Why school’s ‘shoulder to cry on’ needs help
FOR almost 20 years Long Bradley has been the shoulder to cry on for students at Helensvale State High School. Now his community are working to pay him back.
The school chaplain, a Vietnamese refugee who escaped the fall of Saigon, has dedicated his life to helping others in their darkest hours.
Known for his efforts during the shock and unrelated deaths of two Helensvale students in 2015, Mr Bradley's gentle nature and open door policy has helped the community heal.
Now parents from the school are trying to raise money to help Mr Bradley fly home to Vietnam to see his mother for the first time in seven years.
Collette Dunn, a Helensvale mother who helped organised the fundraiser, said Mr Bradley provided chaplaincy not only to students, but to families.
Mr Bradley was the first to help the Dunn family after her son's father was murdered on Boxing Day in 2016.
"As a mum, there is no parenting manual that tells a parent how to handle such a devastating situation to a 13-year-old-boy. I called Long," Ms Dunn said.
"He came to our house and spent one-on-one time with my son to provide him spiritual support and continued to do so throughout our journey for justice.
"Long even offered to attend the trial as support for my son but thankfully it was not needed.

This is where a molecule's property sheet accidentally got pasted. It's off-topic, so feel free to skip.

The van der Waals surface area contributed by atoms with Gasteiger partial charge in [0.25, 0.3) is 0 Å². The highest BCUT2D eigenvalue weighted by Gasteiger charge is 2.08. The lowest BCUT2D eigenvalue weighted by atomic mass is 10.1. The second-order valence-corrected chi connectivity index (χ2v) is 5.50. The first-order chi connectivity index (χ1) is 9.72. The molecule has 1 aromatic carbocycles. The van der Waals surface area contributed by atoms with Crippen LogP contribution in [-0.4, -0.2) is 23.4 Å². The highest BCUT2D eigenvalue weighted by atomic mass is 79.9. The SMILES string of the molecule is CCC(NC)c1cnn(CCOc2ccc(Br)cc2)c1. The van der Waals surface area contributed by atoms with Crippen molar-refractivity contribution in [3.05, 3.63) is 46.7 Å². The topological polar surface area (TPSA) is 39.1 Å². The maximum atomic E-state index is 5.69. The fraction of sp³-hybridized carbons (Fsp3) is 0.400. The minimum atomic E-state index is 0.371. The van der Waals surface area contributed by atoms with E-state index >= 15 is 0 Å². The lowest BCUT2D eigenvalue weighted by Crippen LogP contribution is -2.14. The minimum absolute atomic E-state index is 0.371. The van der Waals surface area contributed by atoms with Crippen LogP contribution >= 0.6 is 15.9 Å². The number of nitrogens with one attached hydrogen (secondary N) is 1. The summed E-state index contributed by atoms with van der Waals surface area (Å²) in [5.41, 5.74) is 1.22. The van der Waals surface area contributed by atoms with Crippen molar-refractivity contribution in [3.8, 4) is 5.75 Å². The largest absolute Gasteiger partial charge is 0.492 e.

"During the Christmas festivities when families are with each other, Long was emotionally supporting mine."
"Even now his support continues to my family as I am sure it does to any family that needs his words of reassurance and guidance.
"Long is such a humble person. He would be happy with a thanks but I think he deserves more."
Mr Bradley, who admitted he was a little "embarrassed" by the generosity of the community, said he was grateful for the chance to see his mother again.
Due to a number of unfortunate circumstances he was unable to make it home for his father's funeral.
The talented musician first came to Australia as a 12-year-old in 1974 for a surgery, and was due to return to Vietnam days later.
However, during that period Communist forces took Saigon and he was fostered by the Bradley family who were caring for him during his treatment.
"I think the input and sacrifice from my own natural family and foster family has had a huge influence on my way of thinking," Mr Bradley said.
"When I first came to Australia the Bradleys really only thought they would have me for a weekend," he laughed.
"It has been a really long weekend.
"I learnt the importance of helping people in need and try to be that listening ear.
"You can't always fix a situation but you can always try to provide a bit of love and understanding.
"I think empathy is about being there."
Donations for Long Bradley's trip home can be made here.